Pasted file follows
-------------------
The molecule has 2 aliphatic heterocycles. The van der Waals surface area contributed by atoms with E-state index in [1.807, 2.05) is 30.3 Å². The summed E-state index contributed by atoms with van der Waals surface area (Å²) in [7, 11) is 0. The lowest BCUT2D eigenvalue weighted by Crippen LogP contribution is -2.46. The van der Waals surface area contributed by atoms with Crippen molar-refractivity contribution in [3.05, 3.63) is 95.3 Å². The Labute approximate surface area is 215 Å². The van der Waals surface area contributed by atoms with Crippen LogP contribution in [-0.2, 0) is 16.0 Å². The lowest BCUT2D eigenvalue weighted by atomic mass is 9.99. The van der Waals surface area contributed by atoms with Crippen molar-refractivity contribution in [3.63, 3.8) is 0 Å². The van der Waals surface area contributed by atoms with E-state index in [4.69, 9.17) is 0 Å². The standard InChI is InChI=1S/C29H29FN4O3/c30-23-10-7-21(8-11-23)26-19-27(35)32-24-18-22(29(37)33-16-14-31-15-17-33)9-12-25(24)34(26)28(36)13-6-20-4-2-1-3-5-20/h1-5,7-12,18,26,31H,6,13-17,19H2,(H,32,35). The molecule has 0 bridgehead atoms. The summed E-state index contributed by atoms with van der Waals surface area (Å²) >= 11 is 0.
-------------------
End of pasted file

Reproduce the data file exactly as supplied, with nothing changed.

The molecule has 2 aliphatic heterocycles. The van der Waals surface area contributed by atoms with E-state index in [1.807, 2.05) is 30.3 Å². The summed E-state index contributed by atoms with van der Waals surface area (Å²) in [7, 11) is 0. The lowest BCUT2D eigenvalue weighted by Crippen LogP contribution is -2.46. The van der Waals surface area contributed by atoms with Crippen molar-refractivity contribution in [3.05, 3.63) is 95.3 Å². The Labute approximate surface area is 215 Å². The van der Waals surface area contributed by atoms with Crippen LogP contribution in [-0.2, 0) is 16.0 Å². The lowest BCUT2D eigenvalue weighted by atomic mass is 9.99. The van der Waals surface area contributed by atoms with Crippen molar-refractivity contribution in [3.63, 3.8) is 0 Å². The van der Waals surface area contributed by atoms with E-state index in [4.69, 9.17) is 0 Å². The standard InChI is InChI=1S/C29H29FN4O3/c30-23-10-7-21(8-11-23)26-19-27(35)32-24-18-22(29(37)33-16-14-31-15-17-33)9-12-25(24)34(26)28(36)13-6-20-4-2-1-3-5-20/h1-5,7-12,18,26,31H,6,13-17,19H2,(H,32,35). The molecule has 0 bridgehead atoms. The summed E-state index contributed by atoms with van der Waals surface area (Å²) >= 11 is 0.